- Historically unique or listed properties
- Older than 50 years
- Unconventional or uniquely built
- Within conservation areas
- Have had or plan to have renovation work
- In bad condition
For homes under 50 years of age, a survey such as a homebuyers survey is likely to be suitable as it will cover any areas of concern but without costing a large amount of money. Likewise, for a new build that won't have long-term structural issues, it's recommended that you at least get a snagging list.
If you are purchasing a historically unique or listed property, read our guide on Listed Building Surveys where we explain what is a specialist Building Survey. And remember, if you're moving to or within Scotland, check out our guide on The Home Report as the process is slightly different compared to the rest of the UK. To be fully prepared for your survey, check out our moving house checklist which will help give you a timeline for your move.
How Much Does A Building Survey Cost?
Depending on the size of your home, your building survey costs will be around £500 to £1,500. The building survey is one of the most expensive surveys that you can have undertaken on your home and it should be budgeted into the total cost of buying a house.
Accessibility may also impact the cost as the surveyor will need access to almost every area of the building and limited access can lead to extended time or specialist kit being required.
We've put together the average cost of a building survey for a range of property prices.
|Property Price||Avg. Cost of Building Survey|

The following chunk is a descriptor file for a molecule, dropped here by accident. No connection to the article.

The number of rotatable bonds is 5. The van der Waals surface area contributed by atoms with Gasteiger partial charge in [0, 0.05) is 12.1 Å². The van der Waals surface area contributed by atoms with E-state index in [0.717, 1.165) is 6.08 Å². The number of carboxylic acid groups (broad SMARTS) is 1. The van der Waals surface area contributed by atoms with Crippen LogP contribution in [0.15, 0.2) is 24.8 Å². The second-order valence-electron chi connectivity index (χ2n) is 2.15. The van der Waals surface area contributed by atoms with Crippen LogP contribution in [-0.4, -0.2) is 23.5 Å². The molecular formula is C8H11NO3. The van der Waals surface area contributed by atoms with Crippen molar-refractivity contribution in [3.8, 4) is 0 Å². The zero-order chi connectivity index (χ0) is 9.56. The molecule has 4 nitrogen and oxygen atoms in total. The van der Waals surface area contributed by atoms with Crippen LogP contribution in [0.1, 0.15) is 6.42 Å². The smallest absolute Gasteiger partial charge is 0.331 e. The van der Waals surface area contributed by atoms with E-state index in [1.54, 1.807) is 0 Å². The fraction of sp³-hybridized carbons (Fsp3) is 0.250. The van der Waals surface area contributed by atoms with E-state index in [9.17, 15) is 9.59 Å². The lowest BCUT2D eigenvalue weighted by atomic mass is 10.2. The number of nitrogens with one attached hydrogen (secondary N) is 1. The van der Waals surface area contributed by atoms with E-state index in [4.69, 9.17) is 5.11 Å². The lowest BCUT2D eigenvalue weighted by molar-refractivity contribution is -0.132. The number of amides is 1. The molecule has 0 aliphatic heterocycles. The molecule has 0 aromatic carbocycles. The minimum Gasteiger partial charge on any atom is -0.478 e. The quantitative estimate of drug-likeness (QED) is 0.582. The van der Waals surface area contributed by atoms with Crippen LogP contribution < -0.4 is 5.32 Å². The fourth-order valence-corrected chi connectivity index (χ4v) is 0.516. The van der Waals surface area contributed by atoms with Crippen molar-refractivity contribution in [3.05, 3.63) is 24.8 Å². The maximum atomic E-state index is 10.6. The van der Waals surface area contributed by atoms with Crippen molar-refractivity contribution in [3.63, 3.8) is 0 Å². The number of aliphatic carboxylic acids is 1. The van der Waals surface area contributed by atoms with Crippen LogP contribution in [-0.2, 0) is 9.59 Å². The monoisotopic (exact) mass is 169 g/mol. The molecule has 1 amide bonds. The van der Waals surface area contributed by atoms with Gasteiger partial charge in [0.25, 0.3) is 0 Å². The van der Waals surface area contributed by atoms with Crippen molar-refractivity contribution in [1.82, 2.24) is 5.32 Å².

|up to £100,000||£630|
|£100,001 - £200,000||£700|
|£200,001 - £300,000||£800|
|£300,001 - £400,000||£900|
|£400,001 to £500,000+||£990+|
To create the table Compare My Move took the average costs from a sample of 20 RICS Chartered Surveyors and Building Societies across the UK. Note that true survey costs will vary depending on your particular situation and area.
How Long Does A Building Survey Take?
A building survey can take anywhere between 4 to 8 hours to complete depending on the size of the property, with the report being completed within 3 to 7 working days. The timing will vary depending on access and the property size, so let's have a look at what goes into the timing of a building survey.
Booking the survey
You should book a property survey once your offer has been accepted on the property. Offers are usually accepted on the basis that no major concerns are found upon the survey. Once the survey has been complete, the price can be renegotiated based on any major work that needs to be done on the property.